1855 ENGLISH POETRY 1579-1830: SPENSER AND THE TRADITION

William Jerdan

Charles Rogers, in Modern Scottish Minstrel (1855-57) 5:30-31.



The well known editor of The Literary Gazette, William Jerdan, was born at Kelso, Roxburghshire, on the 16th April 1782. The third son and seventh child of John Jerdan, a small land proprietor and baron-bailie under the Duke of Roxburghe, his paternal progenitors owned extensive possessions in the south-east of Scotland. His mother, Agnes Stuart, a woman of superior intelligence, claimed descent from the Royal House of Stuart. Educated at the parochial school of his native town, young Jerdan entered a lawyer's office, with a view to the legal profession. Towards literary pursuits his attention was directed through the kindly intercourse of the Rev. Dr. Rutherford, author of the View of Ancient History, who then assisted the minister of Kelso, and subsequently became incumbent of Muirkirk. In 1801 he proceeded to London, where he was employed as clerk in a mercantile establishment. Returning to Scotland, he entered the office of a Writer to the Signet; but in 1804 he resumed his connexion with the metropolis. Suffering from impaired health, he was taken under the care of a maternal uncle, surgeon of the Gladiator guard-ship. On the recommendation of this relative, he served as a seaman for a few months preceding February 1806. A third time seeking the literary world of London, he became reporter to The Aurora, a morning paper, of temporary duration. In January 1807, he joined The Pilot, an evening paper. Subsequently, he was one of the conductors of The Morning Post, and a reporter for the British Press. Purchasing the copyright of The Satirist, he for a short time edited that journal. In May 1813, he became conductor of The Sun, an appointment which he retained during a period of four years, but was led to relinquish from an untoward dispute with the publisher. He now entered on the editorship of The Literary Gazette, which he conducted till 1850, and with which his name will continue to be associated.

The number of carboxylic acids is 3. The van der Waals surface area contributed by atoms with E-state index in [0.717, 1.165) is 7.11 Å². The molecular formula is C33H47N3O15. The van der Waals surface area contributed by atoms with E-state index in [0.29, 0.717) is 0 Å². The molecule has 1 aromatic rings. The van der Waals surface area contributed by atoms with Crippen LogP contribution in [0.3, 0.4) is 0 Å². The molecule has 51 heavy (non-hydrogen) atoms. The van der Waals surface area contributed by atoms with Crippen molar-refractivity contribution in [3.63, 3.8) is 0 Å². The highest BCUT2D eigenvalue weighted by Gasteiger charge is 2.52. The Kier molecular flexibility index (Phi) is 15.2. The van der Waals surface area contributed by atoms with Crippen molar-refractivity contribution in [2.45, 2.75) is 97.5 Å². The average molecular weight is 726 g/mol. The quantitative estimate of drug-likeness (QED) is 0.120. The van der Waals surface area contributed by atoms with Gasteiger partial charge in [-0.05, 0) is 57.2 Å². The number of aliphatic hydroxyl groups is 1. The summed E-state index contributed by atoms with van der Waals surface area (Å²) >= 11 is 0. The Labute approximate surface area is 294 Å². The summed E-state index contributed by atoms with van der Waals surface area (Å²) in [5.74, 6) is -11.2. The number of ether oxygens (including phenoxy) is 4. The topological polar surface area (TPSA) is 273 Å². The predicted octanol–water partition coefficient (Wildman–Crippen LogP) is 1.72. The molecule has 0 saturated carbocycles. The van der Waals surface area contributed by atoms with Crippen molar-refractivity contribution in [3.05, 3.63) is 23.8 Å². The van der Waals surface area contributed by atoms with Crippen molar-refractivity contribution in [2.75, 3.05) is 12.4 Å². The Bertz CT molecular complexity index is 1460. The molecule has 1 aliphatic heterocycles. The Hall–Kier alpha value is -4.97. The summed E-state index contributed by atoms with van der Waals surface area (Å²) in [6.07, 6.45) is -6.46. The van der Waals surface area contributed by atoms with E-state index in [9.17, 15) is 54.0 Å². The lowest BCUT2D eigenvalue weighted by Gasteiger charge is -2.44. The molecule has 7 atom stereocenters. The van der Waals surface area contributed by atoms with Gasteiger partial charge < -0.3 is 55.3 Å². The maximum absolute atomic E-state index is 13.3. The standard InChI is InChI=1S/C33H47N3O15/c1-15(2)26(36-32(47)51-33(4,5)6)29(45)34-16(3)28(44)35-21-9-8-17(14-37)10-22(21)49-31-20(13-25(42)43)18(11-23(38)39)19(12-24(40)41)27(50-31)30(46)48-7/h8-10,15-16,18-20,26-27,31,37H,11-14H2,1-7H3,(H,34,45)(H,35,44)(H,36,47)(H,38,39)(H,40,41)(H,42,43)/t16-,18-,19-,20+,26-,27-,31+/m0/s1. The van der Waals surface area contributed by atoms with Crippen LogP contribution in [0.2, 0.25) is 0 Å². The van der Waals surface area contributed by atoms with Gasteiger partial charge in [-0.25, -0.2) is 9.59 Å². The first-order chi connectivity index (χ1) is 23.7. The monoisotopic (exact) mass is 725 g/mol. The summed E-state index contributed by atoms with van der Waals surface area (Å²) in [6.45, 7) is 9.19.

During a period of nearly half a century, Mr. Jerdan has occupied a prominent position in connexion with literature and politics. He was the first person who seized Bellingham, the murderer of Percival, in the lobby of the House of Commons. With Mr. Canning he was on terms of intimacy. In 1821 he aided in establishing the Royal Society of Literature. He was one of the founders of the Melodist's Club, for the promotion of harmony, and of the Garrick Club, for the patronage of the drama. In the affairs of the Royal Literary Fund he has manifested a deep interest. In 1830 he originated, in concert with other literary individuals, The Foreign Literary Gazette, of which he became joint-editor. About the same period, he wrote the biographical portion of Fisher's National Portrait Gallery. In 1852-3 appeared his Autobiography, in four volumes; a work containing many curious details respecting persons of eminence. In 1852 Mr. Jerdan's services to literature were acknowledged by a pension of 100 on the Civil List, and about the same time he received a handsome pecuniary testimonial from his literary friends.